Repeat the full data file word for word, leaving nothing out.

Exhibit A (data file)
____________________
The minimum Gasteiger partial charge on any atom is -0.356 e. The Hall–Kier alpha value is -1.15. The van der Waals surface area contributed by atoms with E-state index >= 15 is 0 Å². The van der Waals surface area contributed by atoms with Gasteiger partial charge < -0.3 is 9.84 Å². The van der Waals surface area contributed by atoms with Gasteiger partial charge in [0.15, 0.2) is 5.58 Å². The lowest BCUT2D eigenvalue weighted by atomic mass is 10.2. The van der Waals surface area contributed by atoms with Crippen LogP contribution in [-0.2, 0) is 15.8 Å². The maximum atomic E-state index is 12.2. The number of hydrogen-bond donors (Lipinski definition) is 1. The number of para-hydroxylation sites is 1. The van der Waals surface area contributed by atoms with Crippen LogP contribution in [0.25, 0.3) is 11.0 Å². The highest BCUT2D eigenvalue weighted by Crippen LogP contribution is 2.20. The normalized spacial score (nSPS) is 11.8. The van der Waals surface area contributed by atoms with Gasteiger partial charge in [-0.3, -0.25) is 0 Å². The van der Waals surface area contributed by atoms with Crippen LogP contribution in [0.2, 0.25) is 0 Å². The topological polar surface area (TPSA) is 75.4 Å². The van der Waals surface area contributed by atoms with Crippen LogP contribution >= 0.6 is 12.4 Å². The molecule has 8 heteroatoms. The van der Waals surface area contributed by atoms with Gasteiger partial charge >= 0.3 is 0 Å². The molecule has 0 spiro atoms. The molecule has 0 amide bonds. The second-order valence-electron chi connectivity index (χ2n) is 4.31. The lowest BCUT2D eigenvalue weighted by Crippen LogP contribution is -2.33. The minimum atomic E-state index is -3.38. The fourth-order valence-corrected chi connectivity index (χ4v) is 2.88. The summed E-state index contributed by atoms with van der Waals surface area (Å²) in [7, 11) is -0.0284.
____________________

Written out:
The minimum Gasteiger partial charge on any atom is -0.356 e. The Hall–Kier alpha value is -1.15. The van der Waals surface area contributed by atoms with E-state index >= 15 is 0 Å². The van der Waals surface area contributed by atoms with Gasteiger partial charge < -0.3 is 9.84 Å². The van der Waals surface area contributed by atoms with Gasteiger partial charge in [0.15, 0.2) is 5.58 Å². The lowest BCUT2D eigenvalue weighted by atomic mass is 10.2. The van der Waals surface area contributed by atoms with Crippen LogP contribution in [-0.2, 0) is 15.8 Å². The maximum atomic E-state index is 12.2. The number of hydrogen-bond donors (Lipinski definition) is 1. The number of para-hydroxylation sites is 1. The van der Waals surface area contributed by atoms with Crippen LogP contribution in [0.25, 0.3) is 11.0 Å². The highest BCUT2D eigenvalue weighted by Crippen LogP contribution is 2.20. The normalized spacial score (nSPS) is 11.8. The van der Waals surface area contributed by atoms with Gasteiger partial charge in [-0.3, -0.25) is 0 Å². The van der Waals surface area contributed by atoms with Crippen LogP contribution in [0.2, 0.25) is 0 Å². The topological polar surface area (TPSA) is 75.4 Å². The van der Waals surface area contributed by atoms with Crippen LogP contribution >= 0.6 is 12.4 Å². The molecule has 8 heteroatoms. The van der Waals surface area contributed by atoms with Gasteiger partial charge >= 0.3 is 0 Å². The molecule has 0 spiro atoms. The molecule has 0 amide bonds. The second-order valence-electron chi connectivity index (χ2n) is 4.31. The lowest BCUT2D eigenvalue weighted by Crippen LogP contribution is -2.33. The minimum atomic E-state index is -3.38. The fourth-order valence-corrected chi connectivity index (χ4v) is 2.88. The summed E-state index contributed by atoms with van der Waals surface area (Å²) in [7, 11) is -0.0284.